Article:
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New Notts Police commissioner promises focus on neighbourhood policing

Former police officer Gary Godden (Lab) is responsible for holding Nottinghamshire Police to account after being elected to the post last month.


Nottinghamshire’s new Police and Crime Commissioner says he plans a “significant move” towards neighbourhood policing during his term of office.

Former police officer Gary Godden (Lab) is responsible for holding Nottinghamshire Police to account after being elected to the post last month.

He faced the councillors who will ensure he is doing his job for the first time during a meeting of the Nottinghamshire Police and Crime Panel on Monday (June 17).

“There will be a significant move towards neighbourhood policing in Nottinghamshire,” he told the panel.

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“My experience is that it works. Our police officers need to be back in our communities.”

He later added: “Part of this is properly using community resources, and local knowledge for local problems.

“Prevention first thing we try to do, and that will hopefully cut down need for police officers.”

He also acknowledged the need to improve trust in police forces, saying: “Confidence in police has been hit by various stories in the media recently. I’m passionate about building trust in Nottinghamshire Police.

“I’m highly committed to being extremely accessible to public who elected me and listening to their frustration. The Office of the Police and Crime Commissioner is open and ready for business.”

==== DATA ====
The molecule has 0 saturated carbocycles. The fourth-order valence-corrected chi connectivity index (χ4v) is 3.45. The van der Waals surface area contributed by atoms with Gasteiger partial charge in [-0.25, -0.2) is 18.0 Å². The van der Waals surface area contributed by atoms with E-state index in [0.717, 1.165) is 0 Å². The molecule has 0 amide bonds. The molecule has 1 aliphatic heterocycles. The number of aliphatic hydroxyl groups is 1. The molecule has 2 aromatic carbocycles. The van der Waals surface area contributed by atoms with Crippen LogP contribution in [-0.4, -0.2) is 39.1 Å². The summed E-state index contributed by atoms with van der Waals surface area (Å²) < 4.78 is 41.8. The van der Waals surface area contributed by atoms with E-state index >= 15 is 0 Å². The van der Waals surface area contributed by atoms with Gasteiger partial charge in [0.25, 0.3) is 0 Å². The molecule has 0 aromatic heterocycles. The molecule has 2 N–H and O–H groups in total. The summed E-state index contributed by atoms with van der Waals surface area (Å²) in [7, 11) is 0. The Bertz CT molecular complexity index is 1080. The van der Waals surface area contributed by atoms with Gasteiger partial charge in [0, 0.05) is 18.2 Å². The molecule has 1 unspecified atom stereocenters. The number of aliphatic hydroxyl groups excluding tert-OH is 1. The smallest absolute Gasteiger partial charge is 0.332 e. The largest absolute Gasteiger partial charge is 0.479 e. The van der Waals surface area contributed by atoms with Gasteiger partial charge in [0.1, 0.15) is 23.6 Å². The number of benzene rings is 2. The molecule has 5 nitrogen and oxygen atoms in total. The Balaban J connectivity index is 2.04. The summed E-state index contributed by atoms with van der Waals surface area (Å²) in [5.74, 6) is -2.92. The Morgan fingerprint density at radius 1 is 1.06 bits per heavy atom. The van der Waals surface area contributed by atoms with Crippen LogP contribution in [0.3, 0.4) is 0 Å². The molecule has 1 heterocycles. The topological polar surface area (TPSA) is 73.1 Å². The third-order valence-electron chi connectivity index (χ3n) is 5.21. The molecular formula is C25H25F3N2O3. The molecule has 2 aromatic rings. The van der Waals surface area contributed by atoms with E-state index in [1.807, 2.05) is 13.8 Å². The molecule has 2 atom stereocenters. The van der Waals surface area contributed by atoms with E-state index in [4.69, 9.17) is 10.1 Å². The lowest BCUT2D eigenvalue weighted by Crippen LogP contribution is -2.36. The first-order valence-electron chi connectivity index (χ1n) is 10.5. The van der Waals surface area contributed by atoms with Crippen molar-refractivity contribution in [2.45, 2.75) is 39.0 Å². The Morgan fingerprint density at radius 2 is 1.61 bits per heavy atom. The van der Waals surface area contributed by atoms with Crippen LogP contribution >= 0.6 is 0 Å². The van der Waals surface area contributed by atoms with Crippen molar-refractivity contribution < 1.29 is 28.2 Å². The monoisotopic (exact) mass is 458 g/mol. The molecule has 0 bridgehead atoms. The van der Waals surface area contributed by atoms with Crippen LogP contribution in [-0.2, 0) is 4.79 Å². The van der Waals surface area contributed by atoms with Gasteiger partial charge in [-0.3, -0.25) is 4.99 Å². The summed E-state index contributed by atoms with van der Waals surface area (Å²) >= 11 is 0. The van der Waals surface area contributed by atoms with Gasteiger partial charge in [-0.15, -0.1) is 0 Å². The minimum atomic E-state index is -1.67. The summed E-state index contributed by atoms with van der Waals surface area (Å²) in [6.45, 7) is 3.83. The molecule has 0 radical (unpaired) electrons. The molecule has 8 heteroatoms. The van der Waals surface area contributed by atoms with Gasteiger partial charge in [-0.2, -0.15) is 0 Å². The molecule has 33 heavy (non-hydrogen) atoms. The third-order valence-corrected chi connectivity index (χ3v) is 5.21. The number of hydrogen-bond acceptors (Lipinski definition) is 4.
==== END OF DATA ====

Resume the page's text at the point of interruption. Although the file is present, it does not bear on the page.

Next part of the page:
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Mr Goddard served as a police officer for 15 years, often based in St Anns, Radford and Sneinton, and was part of the Vanguard Plus team tackling  guns, gangs, knife and crime.

Councillor Linda Woodings (Lab) said the demand for neighbourhood policing “is the big feedback we’re getting from residents”.

She raised concerns about some officers being redeployed from Operation Reacher, Nottinghamshire Police’s project to disrupt crime in neighbourhoods.

“In my ward, it has had a massive material difference to street drug dealing, and I’m sad to see it go,” she said.

Mr Goddard has said that his other priorities tackling knife crime, anti-social behaviour and violence against women and girls, reducing car fatalities and making Nottinghamshire’s roads safer.

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He will produce a Police and Crime Plan for the next four years, setting out Nottinghamshire Police’s funding, resources and priorities.

Opportunities for the public to share their priorities online or in person will run between Monday, June 17 and Friday, August 16.

Nottinghamshire Police was placed in special measures by a watchdog in March over concerns on how it runs investigations and handles victims.

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